Pick one or two platforms that serve your type of organization and the customers you will want to engage. You don’t need to be a master social media expert to get started. You can use the logo and branding from your website to customize your profile and content from your blogs and articles to generate posts, display your expertise, and engage your audiences. However, it is crucial to have at least one platform at the beginning and ensure regular posts.
Social media platforms help to establish credibility nowadays. It looks unusual when a company doesn’t have at least one. Use a service like Hootsuite to schedule posts in advance and organize all of your accounts in one place.
7. Local Media
Generating local attention can be easier than you think. Local media is always hungry for hometown content. Take a look at your local paper, or if you are lucky, maybe there is a local business paper. Send a friendly email to a reporter who has covered new businesses or similar industries in the past. Take advantage of the narrative you built to send them some information, see if they are interested in a profile or a tour of your facility.
As the company leader, you may feel a little hesitant about seeking out your own media coverage, but sometimes this can work to your advantage as professional PR reps can be seen as less than authentic. Remember, though, a feature about you and your company can help establish credibility, find new customers, and generate content perfect for your website and social media accounts.
There is a 99% chance that your industry supports a conference you’d be perfect. There are multiple opportunities to seek them out to increase your network, rub elbows with industry media, and raise your profile. Conferences are regularly on the lookout for presenters, and maybe your service or product would be a perfect fit. Identify and attend at least one conference in your industry sector (and hopefully your geographic area) in Year 1.
If you are on the fence about which conference to attend, see if their website includes a list of the media planning to attend or reach out to the conference organizer to obtain a list. Do a little research before to ensure that these reporters are a good fit for your business.
9. Non-Traditional Media
There is a little inside joke in public relations about how everyone wants a profile in the Wall Street Journal. When you are first starting, you will want to focus on building a good foundation. We’ve already covered local media and opportunities at engaging with industry reporters at conferences, but what about the “non-traditional press?”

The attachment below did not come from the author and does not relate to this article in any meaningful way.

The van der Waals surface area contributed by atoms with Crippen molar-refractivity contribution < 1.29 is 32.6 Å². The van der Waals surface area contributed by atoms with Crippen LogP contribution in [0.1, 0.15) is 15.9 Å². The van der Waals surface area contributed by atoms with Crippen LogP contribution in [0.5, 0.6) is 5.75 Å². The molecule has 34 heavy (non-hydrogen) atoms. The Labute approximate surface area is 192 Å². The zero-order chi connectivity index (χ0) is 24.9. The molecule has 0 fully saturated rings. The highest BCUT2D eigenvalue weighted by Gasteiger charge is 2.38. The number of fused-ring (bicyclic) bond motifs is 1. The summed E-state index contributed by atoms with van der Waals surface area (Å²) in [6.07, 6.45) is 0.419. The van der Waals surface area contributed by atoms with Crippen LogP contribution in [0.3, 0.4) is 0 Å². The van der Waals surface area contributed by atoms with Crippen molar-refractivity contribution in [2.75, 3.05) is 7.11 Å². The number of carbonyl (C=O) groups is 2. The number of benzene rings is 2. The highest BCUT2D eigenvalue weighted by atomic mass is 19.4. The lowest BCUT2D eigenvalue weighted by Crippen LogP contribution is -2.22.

Podcasts are an excellent vehicle, as well and blogs and micro-influencers. You will want to do some research and identify the outlet appropriate for your service or product. Is there a podcast that focuses on your business type that you can be a guest on? What “micro-influencers” are out there for you to engage with? Measure their worth, less on the total number of followers they have, but their quality.
10. Future Planning
At this point, you should have a good foundation. Some of these were one-offs (laying claim to a name and logo), but everything else should be reviewed regularly, rinsed, and repeated. That local article you got? Make sure it is on your website and posted on your social media account. Received some attention at a conference? Attend again or consider being a sponsor.
As you enter into Year 2, you will want to continue what works but start to think bigger. For example, is this the time for regional media or more prominent industry media? At some point, you will need to scale up, and this may require dedicated in-house personnel or a firm. This may also be the time for you to start thinking about outreach to analysts. The major firms (Garner, Forrester, & IDC) have a section on their websites where you can request an introductory meeting with an analyst. First, of course, you want to be sure of your product and its value to the industry.
Comments are closed.